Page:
Mark Needham

Thoughts on Software Development

Haskell: Reading in multiple lines of arguments

without comments

I’ve mostly avoided doing any I/O in Haskell but as part of the Google Code Jam I needed to work out how to read a variable number of lines as specified by the user.

The input looks like this:

4
3 1 5 15 13 11
3 0 8 23 22 21
2 1 1 8 0
6 2 8 29 20 8 18 18 21

The first line indicates how many lines will follow. In this case we need to read in 4 lines.

The function to parse the input needed a type of ‘IO [String]‘. This was one of my first attempts:

readInput = do
  line <- getLine
  let count :: Int
      count = read line
  return $ [getLine | x <- [1..count]]

Unfortunately that doesn’t have the correct signature:

> :t readInput
readInput :: IO [IO String]

I thought I might be able to read the value from getLine and return a collection of those but that didn’t even compile:

readInput = do
  line <- getLine
  let count :: Int
      count = read line
  return $ [do line <- getLine; line | x <- [1..count]]
Couldn't match expected type `IO b0' with actual type `[Char]'
Expected type: IO b0
Actual type: String
  In the expression: line
  In the expression:
    do { line <- getLine;
         line }

I didn’t really understand what the error message was saying so I removed the syntactic sugar that ‘do’ provides and replaced it with the equivalent function calls.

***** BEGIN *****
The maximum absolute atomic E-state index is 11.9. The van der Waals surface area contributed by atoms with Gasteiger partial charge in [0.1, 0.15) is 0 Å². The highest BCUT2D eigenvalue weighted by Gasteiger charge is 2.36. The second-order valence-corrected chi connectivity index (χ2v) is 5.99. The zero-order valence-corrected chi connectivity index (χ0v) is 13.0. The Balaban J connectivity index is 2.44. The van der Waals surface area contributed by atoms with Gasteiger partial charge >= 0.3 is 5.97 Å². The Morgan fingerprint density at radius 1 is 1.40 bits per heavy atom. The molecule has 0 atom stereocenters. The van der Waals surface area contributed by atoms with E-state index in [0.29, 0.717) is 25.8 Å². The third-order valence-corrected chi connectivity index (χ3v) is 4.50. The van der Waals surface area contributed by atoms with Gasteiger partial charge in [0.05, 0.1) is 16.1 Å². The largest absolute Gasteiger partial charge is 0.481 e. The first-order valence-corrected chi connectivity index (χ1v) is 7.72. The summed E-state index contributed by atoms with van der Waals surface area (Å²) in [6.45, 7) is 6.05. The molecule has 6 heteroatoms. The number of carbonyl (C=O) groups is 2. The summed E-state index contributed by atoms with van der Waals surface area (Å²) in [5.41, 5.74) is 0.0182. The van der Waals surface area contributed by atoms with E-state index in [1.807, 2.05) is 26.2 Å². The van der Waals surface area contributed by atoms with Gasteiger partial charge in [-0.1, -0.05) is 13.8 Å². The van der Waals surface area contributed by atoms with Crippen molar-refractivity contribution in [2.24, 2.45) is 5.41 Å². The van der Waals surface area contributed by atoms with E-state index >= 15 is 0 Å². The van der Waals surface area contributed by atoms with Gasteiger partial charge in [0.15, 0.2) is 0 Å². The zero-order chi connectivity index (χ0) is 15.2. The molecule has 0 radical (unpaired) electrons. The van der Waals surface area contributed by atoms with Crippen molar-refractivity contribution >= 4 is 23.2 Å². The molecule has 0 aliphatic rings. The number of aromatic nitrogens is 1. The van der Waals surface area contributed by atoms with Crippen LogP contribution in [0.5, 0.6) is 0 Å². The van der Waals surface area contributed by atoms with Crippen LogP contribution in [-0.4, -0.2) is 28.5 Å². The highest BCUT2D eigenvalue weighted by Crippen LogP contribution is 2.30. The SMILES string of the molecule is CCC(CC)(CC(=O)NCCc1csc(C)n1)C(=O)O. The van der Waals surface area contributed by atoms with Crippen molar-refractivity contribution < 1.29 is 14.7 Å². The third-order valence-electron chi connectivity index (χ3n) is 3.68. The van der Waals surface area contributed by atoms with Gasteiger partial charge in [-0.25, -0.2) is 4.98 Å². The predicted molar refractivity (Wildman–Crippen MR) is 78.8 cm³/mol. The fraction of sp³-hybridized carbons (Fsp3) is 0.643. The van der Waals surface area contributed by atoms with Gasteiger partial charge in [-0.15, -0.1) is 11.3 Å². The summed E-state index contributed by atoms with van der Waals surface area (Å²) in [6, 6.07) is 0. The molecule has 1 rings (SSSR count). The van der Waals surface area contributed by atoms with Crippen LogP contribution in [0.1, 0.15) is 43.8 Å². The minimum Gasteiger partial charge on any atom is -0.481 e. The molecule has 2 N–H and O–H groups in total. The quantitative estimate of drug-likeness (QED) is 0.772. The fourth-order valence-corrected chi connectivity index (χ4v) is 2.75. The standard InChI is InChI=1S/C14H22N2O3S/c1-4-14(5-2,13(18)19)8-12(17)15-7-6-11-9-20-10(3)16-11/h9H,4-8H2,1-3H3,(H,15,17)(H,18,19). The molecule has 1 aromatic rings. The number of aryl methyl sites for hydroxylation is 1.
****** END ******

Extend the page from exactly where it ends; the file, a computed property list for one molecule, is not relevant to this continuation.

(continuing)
readInput = do
  line <- getLine
  let count :: Int
      count = read line
  return $ [getLine >>= \line -> line | x <- [1..count]]
Couldn't match expected type `IO b0' with actual type `[Char]'
Expected type: IO b0
Actual type: String
In the expression: line
In the second argument of `(>>=)', namely `\ line -> line'

getLine returns us an IO Monad and ‘>>=’ allows us to read a value from a Monad. However, it expects the function passed as its second argument to return a Monad which leaves us in the same problematic situation!

readInput = do
  line <- getLine
  let count :: Int
      count = read line
  return $ [getLine >>= \line -> return line | x <- [1..count]]
> :t readInput
readInput :: IO [IO String]

I eventually came across a StackOverflow post which covered similar ground and used the replicateM function to solve the problem.

> :t replicateM
replicateM :: Monad m => Int -> m a -> m [a]

This is the function I ended up with:

readInput :: IO [String]
readInput = do
  line <- getLine
  let count :: Int
      count = read line
  lines <- replicateM (count) $ do
    line <- getLine
    return line
  return lines

If we wanted to print the arguments back to the user we could define our main function like so:

main = do
       lines <- readInput
       mapM_ (\(idx, line) -> putStrLn $ "Arg #" ++ show idx ++ " " ++ line) (zip [1..] lines)
> ./google_code_jam         
2
Mark
Needham
Arg #1 Mark
Arg #2 Needham
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Written by Mark Needham

April 15th, 2012 at 1:44 pm

Posted in Haskell

Tagged with